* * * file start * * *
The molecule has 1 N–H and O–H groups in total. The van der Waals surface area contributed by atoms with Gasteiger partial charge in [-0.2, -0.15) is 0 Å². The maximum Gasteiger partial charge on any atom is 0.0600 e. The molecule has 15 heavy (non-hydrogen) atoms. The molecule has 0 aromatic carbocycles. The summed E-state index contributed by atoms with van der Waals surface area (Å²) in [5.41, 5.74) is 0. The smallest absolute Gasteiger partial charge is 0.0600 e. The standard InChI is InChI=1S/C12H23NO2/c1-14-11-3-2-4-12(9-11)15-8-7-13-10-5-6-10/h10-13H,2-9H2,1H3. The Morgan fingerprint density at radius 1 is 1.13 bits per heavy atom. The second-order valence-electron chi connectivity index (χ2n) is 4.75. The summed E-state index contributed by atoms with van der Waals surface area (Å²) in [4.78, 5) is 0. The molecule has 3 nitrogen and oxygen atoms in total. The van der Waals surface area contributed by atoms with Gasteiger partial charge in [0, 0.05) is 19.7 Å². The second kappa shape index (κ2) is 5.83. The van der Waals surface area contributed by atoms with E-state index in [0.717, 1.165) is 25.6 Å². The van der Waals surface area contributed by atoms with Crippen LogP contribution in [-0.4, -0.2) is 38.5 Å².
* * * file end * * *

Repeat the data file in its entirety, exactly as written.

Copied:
The molecule has 1 N–H and O–H groups in total. The van der Waals surface area contributed by atoms with Gasteiger partial charge in [-0.2, -0.15) is 0 Å². The maximum Gasteiger partial charge on any atom is 0.0600 e. The molecule has 15 heavy (non-hydrogen) atoms. The molecule has 0 aromatic carbocycles. The summed E-state index contributed by atoms with van der Waals surface area (Å²) in [5.41, 5.74) is 0. The smallest absolute Gasteiger partial charge is 0.0600 e. The standard InChI is InChI=1S/C12H23NO2/c1-14-11-3-2-4-12(9-11)15-8-7-13-10-5-6-10/h10-13H,2-9H2,1H3. The Morgan fingerprint density at radius 1 is 1.13 bits per heavy atom. The second-order valence-electron chi connectivity index (χ2n) is 4.75. The summed E-state index contributed by atoms with van der Waals surface area (Å²) in [4.78, 5) is 0. The molecule has 3 nitrogen and oxygen atoms in total. The van der Waals surface area contributed by atoms with Gasteiger partial charge in [0, 0.05) is 19.7 Å². The second kappa shape index (κ2) is 5.83. The van der Waals surface area contributed by atoms with E-state index in [0.717, 1.165) is 25.6 Å². The van der Waals surface area contributed by atoms with Crippen LogP contribution in [-0.4, -0.2) is 38.5 Å².